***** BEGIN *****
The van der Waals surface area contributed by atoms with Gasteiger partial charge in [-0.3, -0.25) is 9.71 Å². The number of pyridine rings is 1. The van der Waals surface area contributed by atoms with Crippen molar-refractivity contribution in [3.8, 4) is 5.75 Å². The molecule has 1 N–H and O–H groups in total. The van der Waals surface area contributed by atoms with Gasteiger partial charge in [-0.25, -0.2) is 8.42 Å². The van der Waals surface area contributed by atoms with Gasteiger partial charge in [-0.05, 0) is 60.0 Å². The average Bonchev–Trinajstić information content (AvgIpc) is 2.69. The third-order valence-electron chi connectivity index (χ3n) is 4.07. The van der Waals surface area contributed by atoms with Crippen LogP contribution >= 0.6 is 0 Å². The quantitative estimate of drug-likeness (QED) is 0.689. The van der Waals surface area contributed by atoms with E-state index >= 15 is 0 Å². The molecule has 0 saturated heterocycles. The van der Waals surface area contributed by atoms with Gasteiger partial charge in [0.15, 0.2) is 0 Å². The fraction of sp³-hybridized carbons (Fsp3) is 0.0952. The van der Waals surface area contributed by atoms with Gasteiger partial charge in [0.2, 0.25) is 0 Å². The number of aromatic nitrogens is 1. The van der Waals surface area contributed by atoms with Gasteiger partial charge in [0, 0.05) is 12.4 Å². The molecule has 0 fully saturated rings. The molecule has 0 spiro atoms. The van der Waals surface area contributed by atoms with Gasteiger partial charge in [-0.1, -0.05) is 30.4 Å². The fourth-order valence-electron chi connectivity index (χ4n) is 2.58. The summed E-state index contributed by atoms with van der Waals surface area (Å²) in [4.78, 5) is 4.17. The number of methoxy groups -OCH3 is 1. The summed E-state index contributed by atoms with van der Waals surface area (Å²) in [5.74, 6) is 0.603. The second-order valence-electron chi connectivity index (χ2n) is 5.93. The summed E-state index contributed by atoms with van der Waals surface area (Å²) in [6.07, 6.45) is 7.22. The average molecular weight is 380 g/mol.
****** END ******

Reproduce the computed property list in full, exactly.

The van der Waals surface area contributed by atoms with Gasteiger partial charge in [-0.3, -0.25) is 9.71 Å². The number of pyridine rings is 1. The van der Waals surface area contributed by atoms with Crippen molar-refractivity contribution in [3.8, 4) is 5.75 Å². The molecule has 1 N–H and O–H groups in total. The van der Waals surface area contributed by atoms with Gasteiger partial charge in [-0.25, -0.2) is 8.42 Å². The van der Waals surface area contributed by atoms with Gasteiger partial charge in [-0.05, 0) is 60.0 Å². The average Bonchev–Trinajstić information content (AvgIpc) is 2.69. The third-order valence-electron chi connectivity index (χ3n) is 4.07. The van der Waals surface area contributed by atoms with Crippen LogP contribution >= 0.6 is 0 Å². The quantitative estimate of drug-likeness (QED) is 0.689. The van der Waals surface area contributed by atoms with E-state index >= 15 is 0 Å². The molecule has 0 saturated heterocycles. The van der Waals surface area contributed by atoms with Gasteiger partial charge in [0.15, 0.2) is 0 Å². The fraction of sp³-hybridized carbons (Fsp3) is 0.0952. The van der Waals surface area contributed by atoms with Gasteiger partial charge in [0.2, 0.25) is 0 Å². The number of aromatic nitrogens is 1. The van der Waals surface area contributed by atoms with Gasteiger partial charge in [0, 0.05) is 12.4 Å². The molecule has 0 fully saturated rings. The molecule has 0 spiro atoms. The van der Waals surface area contributed by atoms with Gasteiger partial charge in [-0.1, -0.05) is 30.4 Å². The fourth-order valence-electron chi connectivity index (χ4n) is 2.58. The summed E-state index contributed by atoms with van der Waals surface area (Å²) in [4.78, 5) is 4.17. The number of methoxy groups -OCH3 is 1. The summed E-state index contributed by atoms with van der Waals surface area (Å²) in [5.74, 6) is 0.603. The second-order valence-electron chi connectivity index (χ2n) is 5.93. The summed E-state index contributed by atoms with van der Waals surface area (Å²) in [6.07, 6.45) is 7.22. The average molecular weight is 380 g/mol.